Chief Justice David Maraga had a drinking problem for close to three decades before he turned his life around.

The Supreme Court president on Saturday opened up about his earlier love for the bottle and how it almost ruined his life.

Speaking as he delivered a sermon at Nyambaria Boys High School in Nyamira County during the institution’s alumni service, CJ Maraga said he lived the ultimate party life for about 28 years.

Accompanied by his drinking buddies, CJ Maraga moved from town to town every weekend sampling what life had to offer.

“After I finished one week, I would be like, ‘Friends, where are we going this weekend?’ We would then either meet in Nakuru, Nairobi or Kisii and spend the entire weekend enjoying,” he said.

“Generally, I thought I was living well, enjoying life, drinking and all that. What bothered me every day was my inner battle to quit the bottle, one week after the other.”

Justice Maraga revealed that his drinking problem started when he joined Kisii School from Maranda High School.

“There was a hill near Kisii School where we would go to drink. I continued with this habit all through to the time I worked as an advocate. From 1963 to 1991, I was a different person,” he said.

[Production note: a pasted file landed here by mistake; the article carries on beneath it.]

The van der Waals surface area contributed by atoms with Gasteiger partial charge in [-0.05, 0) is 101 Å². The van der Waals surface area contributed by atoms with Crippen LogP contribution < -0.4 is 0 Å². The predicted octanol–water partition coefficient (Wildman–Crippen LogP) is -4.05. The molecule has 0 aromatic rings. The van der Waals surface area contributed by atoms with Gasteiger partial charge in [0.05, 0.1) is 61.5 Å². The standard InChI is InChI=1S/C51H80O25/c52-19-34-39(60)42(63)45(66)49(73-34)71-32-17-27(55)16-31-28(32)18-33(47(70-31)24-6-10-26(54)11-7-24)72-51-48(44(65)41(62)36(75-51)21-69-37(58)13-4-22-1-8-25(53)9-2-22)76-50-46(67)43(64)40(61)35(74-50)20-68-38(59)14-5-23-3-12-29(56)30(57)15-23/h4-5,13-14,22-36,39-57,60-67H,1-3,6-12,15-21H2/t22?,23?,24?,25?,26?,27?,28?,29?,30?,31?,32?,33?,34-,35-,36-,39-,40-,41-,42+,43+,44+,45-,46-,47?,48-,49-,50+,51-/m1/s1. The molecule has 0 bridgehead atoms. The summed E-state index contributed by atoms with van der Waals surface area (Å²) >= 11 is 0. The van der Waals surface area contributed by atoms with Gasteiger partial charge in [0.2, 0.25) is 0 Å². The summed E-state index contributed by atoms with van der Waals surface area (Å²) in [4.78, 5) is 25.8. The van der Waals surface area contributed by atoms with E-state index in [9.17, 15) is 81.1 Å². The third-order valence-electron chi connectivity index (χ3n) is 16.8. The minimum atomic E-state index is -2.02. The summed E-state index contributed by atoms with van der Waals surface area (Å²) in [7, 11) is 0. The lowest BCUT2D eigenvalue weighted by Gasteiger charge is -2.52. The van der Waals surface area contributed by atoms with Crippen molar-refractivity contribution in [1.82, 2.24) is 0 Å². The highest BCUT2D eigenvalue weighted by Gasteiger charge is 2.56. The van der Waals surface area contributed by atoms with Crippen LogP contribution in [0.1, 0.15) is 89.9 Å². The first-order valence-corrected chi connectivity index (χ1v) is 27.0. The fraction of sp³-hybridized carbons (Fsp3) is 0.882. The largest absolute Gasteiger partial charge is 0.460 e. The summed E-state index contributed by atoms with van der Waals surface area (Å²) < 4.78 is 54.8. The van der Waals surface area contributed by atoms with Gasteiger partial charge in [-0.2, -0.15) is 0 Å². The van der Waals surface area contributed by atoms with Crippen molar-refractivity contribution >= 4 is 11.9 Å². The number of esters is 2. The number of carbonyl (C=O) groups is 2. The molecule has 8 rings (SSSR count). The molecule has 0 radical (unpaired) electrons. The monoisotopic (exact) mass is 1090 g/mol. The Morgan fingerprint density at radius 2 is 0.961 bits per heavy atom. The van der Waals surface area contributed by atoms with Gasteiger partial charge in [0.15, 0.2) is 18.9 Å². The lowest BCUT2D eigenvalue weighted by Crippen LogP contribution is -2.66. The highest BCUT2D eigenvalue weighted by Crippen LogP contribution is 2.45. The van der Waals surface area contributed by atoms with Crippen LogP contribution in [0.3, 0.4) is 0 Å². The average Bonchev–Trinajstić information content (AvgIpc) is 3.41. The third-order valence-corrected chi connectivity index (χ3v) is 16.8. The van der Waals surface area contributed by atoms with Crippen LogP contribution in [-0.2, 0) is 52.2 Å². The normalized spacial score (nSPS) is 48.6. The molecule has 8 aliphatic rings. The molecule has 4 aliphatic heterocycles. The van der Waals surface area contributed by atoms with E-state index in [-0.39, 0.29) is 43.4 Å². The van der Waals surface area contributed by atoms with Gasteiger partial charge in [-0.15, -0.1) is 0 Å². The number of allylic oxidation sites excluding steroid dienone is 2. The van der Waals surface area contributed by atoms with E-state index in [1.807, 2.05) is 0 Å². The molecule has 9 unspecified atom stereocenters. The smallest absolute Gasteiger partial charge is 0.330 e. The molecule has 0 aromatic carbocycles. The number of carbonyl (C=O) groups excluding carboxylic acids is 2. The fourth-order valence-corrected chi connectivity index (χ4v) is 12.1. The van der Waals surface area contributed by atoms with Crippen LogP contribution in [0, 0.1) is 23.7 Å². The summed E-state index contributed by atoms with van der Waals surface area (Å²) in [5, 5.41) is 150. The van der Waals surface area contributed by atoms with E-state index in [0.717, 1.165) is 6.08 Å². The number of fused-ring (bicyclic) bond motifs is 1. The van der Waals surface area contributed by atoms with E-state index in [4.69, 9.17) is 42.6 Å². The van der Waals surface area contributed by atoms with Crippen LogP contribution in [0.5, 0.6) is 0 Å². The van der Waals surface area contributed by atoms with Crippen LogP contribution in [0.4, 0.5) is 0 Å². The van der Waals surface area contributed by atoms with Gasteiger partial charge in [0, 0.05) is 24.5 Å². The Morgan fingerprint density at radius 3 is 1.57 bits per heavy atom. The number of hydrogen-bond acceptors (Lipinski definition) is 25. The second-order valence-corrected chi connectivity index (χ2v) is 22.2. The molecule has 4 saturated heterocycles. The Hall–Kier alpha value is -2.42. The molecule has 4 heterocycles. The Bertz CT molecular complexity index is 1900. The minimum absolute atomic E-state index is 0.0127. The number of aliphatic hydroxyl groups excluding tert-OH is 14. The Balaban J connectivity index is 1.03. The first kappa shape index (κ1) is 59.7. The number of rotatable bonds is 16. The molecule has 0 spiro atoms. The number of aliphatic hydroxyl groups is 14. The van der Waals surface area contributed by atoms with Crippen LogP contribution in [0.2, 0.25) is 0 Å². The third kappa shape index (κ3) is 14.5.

While working as an advocate in Nakuru, Maraga said he did not care about a lot of things besides providing necessities for his family.

“I drank hard and except for providing for the bare necessities, I ignored my family and literally mark timed for about 20 years. I did not bother to further my professional career,” the CJ added.

“But something kept bothering me and I kept telling myself that I was not doing the right thing. Towards the end of 1991, I developed a strong urge encouraging me to go to church where my wife and our daughter, who was the only child then, were attending,” he was quoted by Nation.co.ke.

The turning point for the Chief Justice came on the first day of 1992 when he quit drinking and decided to commit to his Christian faith.

“I made a decision to organise my life after having told myself that I was not born to live such a pathetic life. You are not just a statistic. God knows you as an individual. Be different. Stop being like the rest of the people in the world,” said Maraga.

Maraga, who is known for his strict adherence to the Seventh Day Adventist church beliefs, described his earlier life as wasteful, directionless and hopeless.

His sermon, which majored on having a purpose-driven life, was aimed at encouraging the youth who face many temptations, including alcohol and substance abuse.